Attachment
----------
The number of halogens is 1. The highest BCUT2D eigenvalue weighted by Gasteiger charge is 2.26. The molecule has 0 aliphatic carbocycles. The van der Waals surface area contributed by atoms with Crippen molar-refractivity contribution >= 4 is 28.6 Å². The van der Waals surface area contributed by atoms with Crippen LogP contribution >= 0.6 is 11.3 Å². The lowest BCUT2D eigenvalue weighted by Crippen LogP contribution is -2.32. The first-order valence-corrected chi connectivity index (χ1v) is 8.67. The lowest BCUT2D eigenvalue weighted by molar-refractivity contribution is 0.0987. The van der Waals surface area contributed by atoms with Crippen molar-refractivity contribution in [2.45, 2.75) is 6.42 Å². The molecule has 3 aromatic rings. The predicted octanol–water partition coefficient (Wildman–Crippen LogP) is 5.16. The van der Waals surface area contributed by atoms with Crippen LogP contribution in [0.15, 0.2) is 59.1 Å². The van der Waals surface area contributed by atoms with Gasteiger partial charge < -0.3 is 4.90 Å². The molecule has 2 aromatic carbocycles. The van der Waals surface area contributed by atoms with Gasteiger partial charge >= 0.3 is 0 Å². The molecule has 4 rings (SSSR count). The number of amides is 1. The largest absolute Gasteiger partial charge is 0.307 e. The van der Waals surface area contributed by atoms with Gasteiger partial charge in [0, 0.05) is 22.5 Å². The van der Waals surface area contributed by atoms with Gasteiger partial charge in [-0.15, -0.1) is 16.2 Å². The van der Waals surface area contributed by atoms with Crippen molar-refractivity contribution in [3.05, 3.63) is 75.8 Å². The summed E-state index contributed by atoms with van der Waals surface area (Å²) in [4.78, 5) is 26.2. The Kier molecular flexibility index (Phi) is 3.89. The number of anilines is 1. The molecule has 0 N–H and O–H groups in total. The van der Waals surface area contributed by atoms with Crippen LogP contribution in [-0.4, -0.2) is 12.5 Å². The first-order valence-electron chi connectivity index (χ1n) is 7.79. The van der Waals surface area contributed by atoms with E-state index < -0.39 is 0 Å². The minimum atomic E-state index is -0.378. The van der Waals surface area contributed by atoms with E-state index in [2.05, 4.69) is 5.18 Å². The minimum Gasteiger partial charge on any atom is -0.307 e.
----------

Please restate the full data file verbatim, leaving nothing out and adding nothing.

The number of halogens is 1. The highest BCUT2D eigenvalue weighted by Gasteiger charge is 2.26. The molecule has 0 aliphatic carbocycles. The van der Waals surface area contributed by atoms with Crippen molar-refractivity contribution >= 4 is 28.6 Å². The van der Waals surface area contributed by atoms with Crippen LogP contribution >= 0.6 is 11.3 Å². The lowest BCUT2D eigenvalue weighted by Crippen LogP contribution is -2.32. The first-order valence-corrected chi connectivity index (χ1v) is 8.67. The lowest BCUT2D eigenvalue weighted by molar-refractivity contribution is 0.0987. The van der Waals surface area contributed by atoms with Crippen molar-refractivity contribution in [2.45, 2.75) is 6.42 Å². The molecule has 3 aromatic rings. The predicted octanol–water partition coefficient (Wildman–Crippen LogP) is 5.16. The van der Waals surface area contributed by atoms with Crippen LogP contribution in [0.15, 0.2) is 59.1 Å². The van der Waals surface area contributed by atoms with Gasteiger partial charge < -0.3 is 4.90 Å². The molecule has 2 aromatic carbocycles. The van der Waals surface area contributed by atoms with Gasteiger partial charge >= 0.3 is 0 Å². The molecule has 4 rings (SSSR count). The number of amides is 1. The largest absolute Gasteiger partial charge is 0.307 e. The van der Waals surface area contributed by atoms with Gasteiger partial charge in [0, 0.05) is 22.5 Å². The van der Waals surface area contributed by atoms with Gasteiger partial charge in [-0.15, -0.1) is 16.2 Å². The van der Waals surface area contributed by atoms with Crippen molar-refractivity contribution in [3.05, 3.63) is 75.8 Å². The summed E-state index contributed by atoms with van der Waals surface area (Å²) in [4.78, 5) is 26.2. The Kier molecular flexibility index (Phi) is 3.89. The number of anilines is 1. The molecule has 0 N–H and O–H groups in total. The van der Waals surface area contributed by atoms with Crippen LogP contribution in [-0.4, -0.2) is 12.5 Å². The first-order valence-electron chi connectivity index (χ1n) is 7.79. The van der Waals surface area contributed by atoms with E-state index < -0.39 is 0 Å². The minimum atomic E-state index is -0.378. The van der Waals surface area contributed by atoms with E-state index in [2.05, 4.69) is 5.18 Å². The minimum Gasteiger partial charge on any atom is -0.307 e.